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China’s Booming Cyberstar Economy & Papi Jiang

How far would a Chinese company go to connect their brand to Papi Jiang, China’s rising Weibo superstar? Today’s ad auction showed that people are willing to pay millions to get their ad in one of the popular videos by Papi, who has become China’s national sweetheart. The staggering winning bid makes it clear: China’s ‘cyberstar economy’ is alive and kicking.

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How far would a Chinese company go to connect their brand to Papi Jiang, China’s rising Weibo superstar? Today’s ad auction showed that people are willing to pay millions to get their ad in one of the popular videos by Papi, who has become China’s national sweetheart. The staggering winning bid makes it clear: China’s ‘cyberstar economy’ is alive and kicking.

On April 21, a video ad auction was held in Beijing, in which bidders went as high as 22 million RMB (3,4 million US$) to get Papi Jiang (papi酱) to promote their brand.

Straight to the Millions

The auction starting price was 217.000 RMB (33.555 US$) and increased with 100.000 RMB (15.463 US$) for every bid, Sohu Business reports. Just moments after the auction had started, bidding prices went straight to 10 million (1,5 million US$).

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Ultimately, Papi’s video ad auction was won by makeup company Lili & Beauty (丽人丽妆) for 22 million yuan (3,4 million US$). Lili & Beauty is an e-commerce company that represents a variety of cosmetic brands like Shu Uemura, Max Factor and Maybelline.

The Year of Papi Jiang

Papi Jiang is famous for her online humorous videos that make fun of everyday societal issues. This year marked her rise to fame, as she gained millions of followers on her Weibo account – just a few months after she uploaded her first video. She also secured a 1,200,000 RMB (±184,000 US$) investment.

One of papi’s videos where she makes fun of girls that act like dramaqueens.

Papi made headlines earlier this week when her videos were taken offline by censors for containing ‘foul language’. The videos will be allowed back online when Papi takes out the swear words, which she promised she would. The government reprimand has seemingly only boosted her popularity.
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“Can I ask what this is all about?” 

News of the auction soon made its rounds on Weibo under the hashtag of ‘extremely expensive Papi Jiang ad’ (#papi酱天价广告#).

Although many netizens think it is ‘awesome’ that Papi was able to raise such a staggering amount, some were also critical: “Can I ask what this is all about?” one netizen said: “Aren’t there many poor people in the rural areas that could really use this money?”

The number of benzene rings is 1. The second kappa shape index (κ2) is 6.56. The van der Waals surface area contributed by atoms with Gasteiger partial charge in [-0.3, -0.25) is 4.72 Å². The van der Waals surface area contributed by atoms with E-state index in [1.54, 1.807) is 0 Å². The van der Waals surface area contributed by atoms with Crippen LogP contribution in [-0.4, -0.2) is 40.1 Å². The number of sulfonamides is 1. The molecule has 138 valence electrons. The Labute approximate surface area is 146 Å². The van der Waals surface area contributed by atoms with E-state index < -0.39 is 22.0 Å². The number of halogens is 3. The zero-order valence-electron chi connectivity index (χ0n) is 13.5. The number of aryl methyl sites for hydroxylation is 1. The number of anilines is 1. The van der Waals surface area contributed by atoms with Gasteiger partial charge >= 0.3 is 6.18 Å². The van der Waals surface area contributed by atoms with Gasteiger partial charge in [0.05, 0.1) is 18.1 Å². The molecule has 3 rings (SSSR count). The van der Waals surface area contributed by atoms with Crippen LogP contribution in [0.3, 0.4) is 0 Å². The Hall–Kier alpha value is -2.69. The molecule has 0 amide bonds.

Others believe that the ‘hot online celebrity’ phenomenon is becoming too hyped, as brands would do anything to get a popular Weibo celebrity mention their name.

Cyberstar Economy

Today’s auction shows that ‘online celebrity marketing’ or ‘cyberstar economy’ is alive and kicking in China, where self-made celebrities are mushrooming all over the internet. China’s so-called ‘Big V’s’ – popular microbloggers who have a ‘v’ behind their name as their accounts have been verified by Weibo or Tencent – are worth big money. These social media celebrities vary from comedians to fashion bloggers or make-up stylists. Some Chinese online celebrities have just become famous because they blog a lot or have an extraordinary appearance.

These online stars offer great marketing potential for brands because they have a huge following, much influence, and often the right target audiences.

Papi’s auction bidding is an extreme case of how much brands are willing to offer to be promoted by celebrities, but prices are not always this transparent – nor is the product marketing. A recent example is how on March 26, China’s famous singer, actress and presenter Xie Na (also known as ‘Nana’), posted a dressing room picture on her Weibo account.

xiena

With more than 83 million fans, Xiena is one of Weibo’s top celebrities. In her photo (pictured above) you can spot ‘lung support tablets’ on her dressing table, which are medicine that supposedly counter the negative effects of air pollution.

Xie Na’s picture and the lung support brand then became a trending topic on Weibo; the picture was shared almost 10,000 times, got 31.000 likes and 11210 comments, with many netizens wanting to purchase the tablets while praising Xiena for taking such good care of her health. Who knows how much the lung tablet brand paid Xie Na to put their medicine on her table?